You’ve said it before: “It just won’t work.” “Why am I even trying this?” “I don’t know what I’m doing.” “This is stupid.”  Deep down you know you’re trying to rationalize your way out of doing something that’s scary, whether it’s looking for a new job, starting a business, writing a book, or calling up your estranged sibling.  And every time you rationalize, you sink further into the depths where the pressure of negativity will ultimately crush you.

A few years ago I wrote a novel.  Sometimes it was easy, when the words flowed onto the page and I saw the story clearly in my head.  Other times it was as if my fingers were made of lead and the story disappeared behind layers of thick fog.  On those days I felt like giving up—like I was never going to finish, and even if I did, the book would be terrible.

So I quit writing.  My manuscript sat there, untouched, for over a year, and I agonized over it daily because I had sunk so deeply into the rationalization that I wasn’t cut out to be a writer.  Every day that I didn’t write I died a little bit inside.  I knew that I should be creating, giving the characters life and using words to paint the pictures I saw in my head onto the page.

A little over a year into my creative isolation, I had an epiphany.  I started thinking about my book, and my life as a writer, differently.  I discovered little tricks to coax the writer within me out long enough to put words on the page.  At first these were fleeting moments—maybe ten minutes here and there.  But soon, and without much effort, I was spending more and more time working on my novel, enjoying the process, and even laughing off those moments when I couldn’t produce any words.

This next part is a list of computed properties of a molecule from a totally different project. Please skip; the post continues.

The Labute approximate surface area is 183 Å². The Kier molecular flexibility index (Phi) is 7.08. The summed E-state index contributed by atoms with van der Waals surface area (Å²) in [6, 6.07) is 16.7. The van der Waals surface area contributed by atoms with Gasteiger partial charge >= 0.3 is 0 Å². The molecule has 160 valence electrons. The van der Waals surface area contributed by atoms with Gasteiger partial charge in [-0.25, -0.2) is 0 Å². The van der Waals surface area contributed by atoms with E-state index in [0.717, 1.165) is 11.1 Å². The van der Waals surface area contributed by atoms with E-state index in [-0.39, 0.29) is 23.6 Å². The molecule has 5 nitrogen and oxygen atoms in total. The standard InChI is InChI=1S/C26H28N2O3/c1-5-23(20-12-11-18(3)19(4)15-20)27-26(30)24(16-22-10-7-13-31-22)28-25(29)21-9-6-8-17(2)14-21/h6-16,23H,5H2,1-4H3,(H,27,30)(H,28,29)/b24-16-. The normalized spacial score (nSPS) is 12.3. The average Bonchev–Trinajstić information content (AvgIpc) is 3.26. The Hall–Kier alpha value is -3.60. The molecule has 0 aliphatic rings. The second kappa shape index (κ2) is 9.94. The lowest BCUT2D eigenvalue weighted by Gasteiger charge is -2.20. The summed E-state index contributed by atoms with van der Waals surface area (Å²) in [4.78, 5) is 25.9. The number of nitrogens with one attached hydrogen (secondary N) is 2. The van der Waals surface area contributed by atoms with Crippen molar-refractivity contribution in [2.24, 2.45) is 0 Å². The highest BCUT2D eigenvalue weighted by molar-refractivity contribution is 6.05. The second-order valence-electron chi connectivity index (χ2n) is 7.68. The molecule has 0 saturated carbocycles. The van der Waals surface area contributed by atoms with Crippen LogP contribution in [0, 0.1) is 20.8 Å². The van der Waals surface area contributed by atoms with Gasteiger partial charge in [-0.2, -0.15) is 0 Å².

The very things that had previously driven me into isolation—fear and insecurity—actually propelled me forward now.  I’d learned, through various techniques and mindset shifts, to prevent myself from sinking completely into the depths of negativity.  The result?  I’m now more focused and better able to climb over obstacles and wade through the challenges that come my way.  I’m happy to share these tips with you so you can accomplish more, and live an abundant, more confident life.

1.  Frame your questions in a positive light.

“What if I fail?”

“What will people think of me if I’m wrong?”

These kinds of questions bait us into negative thinking.  By framing our decision-making this way, we’ve [Read more…]

7 Little Habits that Stole Your Happiness Yesterday

7 Little Habits that Stole Your Happiness Yesterday

Learn to value yourself, which means: fight for your happiness and peace of mind.

Yesterday afternoon I met a friend at a local coffee shop.  She brought her laptop along so she could show me some of her latest digital art designs.  As we chatted and scrolled through her artwork, the laptop suddenly started making an unhealthy buzzing noise, then the screen flickered on and off and then cut off completely.  And as we both stared at one another in disbelief, the funky aroma of fried computer circuits filled our nostrils.

I quickly grabbed the laptop off the counter to inspect it and the problem instantly revealed itself.  The bottom of the laptop was soaking wet and an empty, spilt water cup rested against the side of her purse just behind where the laptop was sitting.  In the midst of us chatting and shifting the laptop’s 15-inch screen back and forth, we somehow spilt a cup of water the barista had inadvertently placed on the counter behind the screen, which was out of our view.